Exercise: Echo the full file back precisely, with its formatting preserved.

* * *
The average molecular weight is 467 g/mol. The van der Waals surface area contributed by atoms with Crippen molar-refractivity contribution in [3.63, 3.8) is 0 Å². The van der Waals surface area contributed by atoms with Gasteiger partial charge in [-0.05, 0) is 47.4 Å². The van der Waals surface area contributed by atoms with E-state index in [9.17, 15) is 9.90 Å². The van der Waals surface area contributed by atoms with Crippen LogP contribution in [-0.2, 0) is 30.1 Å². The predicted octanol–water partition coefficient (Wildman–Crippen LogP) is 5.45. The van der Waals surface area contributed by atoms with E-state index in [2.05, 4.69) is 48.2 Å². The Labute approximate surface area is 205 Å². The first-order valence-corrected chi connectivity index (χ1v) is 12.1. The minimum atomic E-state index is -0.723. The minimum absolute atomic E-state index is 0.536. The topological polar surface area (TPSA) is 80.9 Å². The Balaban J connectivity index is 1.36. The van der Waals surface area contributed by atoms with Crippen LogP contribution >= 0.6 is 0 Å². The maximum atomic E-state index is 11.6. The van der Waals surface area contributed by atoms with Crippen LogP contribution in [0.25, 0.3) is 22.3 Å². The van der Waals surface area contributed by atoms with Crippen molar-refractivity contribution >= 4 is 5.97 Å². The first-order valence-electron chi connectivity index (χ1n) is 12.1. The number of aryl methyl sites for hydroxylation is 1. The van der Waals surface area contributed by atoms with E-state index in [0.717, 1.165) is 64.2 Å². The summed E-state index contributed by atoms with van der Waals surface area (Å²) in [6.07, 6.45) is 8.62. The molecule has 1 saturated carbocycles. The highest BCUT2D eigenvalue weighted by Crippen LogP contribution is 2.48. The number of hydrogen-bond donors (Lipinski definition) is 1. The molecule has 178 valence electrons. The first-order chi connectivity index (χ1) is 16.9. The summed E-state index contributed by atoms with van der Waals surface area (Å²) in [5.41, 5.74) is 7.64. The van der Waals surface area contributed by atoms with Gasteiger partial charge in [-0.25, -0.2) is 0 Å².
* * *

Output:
The average molecular weight is 467 g/mol. The van der Waals surface area contributed by atoms with Crippen molar-refractivity contribution in [3.63, 3.8) is 0 Å². The van der Waals surface area contributed by atoms with Gasteiger partial charge in [-0.05, 0) is 47.4 Å². The van der Waals surface area contributed by atoms with E-state index in [9.17, 15) is 9.90 Å². The van der Waals surface area contributed by atoms with Crippen LogP contribution in [-0.2, 0) is 30.1 Å². The predicted octanol–water partition coefficient (Wildman–Crippen LogP) is 5.45. The van der Waals surface area contributed by atoms with E-state index in [2.05, 4.69) is 48.2 Å². The Labute approximate surface area is 205 Å². The first-order valence-corrected chi connectivity index (χ1v) is 12.1. The minimum atomic E-state index is -0.723. The minimum absolute atomic E-state index is 0.536. The topological polar surface area (TPSA) is 80.9 Å². The Balaban J connectivity index is 1.36. The van der Waals surface area contributed by atoms with Crippen LogP contribution >= 0.6 is 0 Å². The maximum atomic E-state index is 11.6. The van der Waals surface area contributed by atoms with Crippen LogP contribution in [0.25, 0.3) is 22.3 Å². The van der Waals surface area contributed by atoms with Crippen molar-refractivity contribution >= 4 is 5.97 Å². The first-order valence-electron chi connectivity index (χ1n) is 12.1. The number of aryl methyl sites for hydroxylation is 1. The van der Waals surface area contributed by atoms with E-state index in [0.717, 1.165) is 64.2 Å². The summed E-state index contributed by atoms with van der Waals surface area (Å²) in [6.07, 6.45) is 8.62. The molecule has 1 saturated carbocycles. The highest BCUT2D eigenvalue weighted by Crippen LogP contribution is 2.48. The number of hydrogen-bond donors (Lipinski definition) is 1. The molecule has 178 valence electrons. The first-order chi connectivity index (χ1) is 16.9. The summed E-state index contributed by atoms with van der Waals surface area (Å²) in [5.41, 5.74) is 7.64. The van der Waals surface area contributed by atoms with Gasteiger partial charge in [-0.25, -0.2) is 0 Å².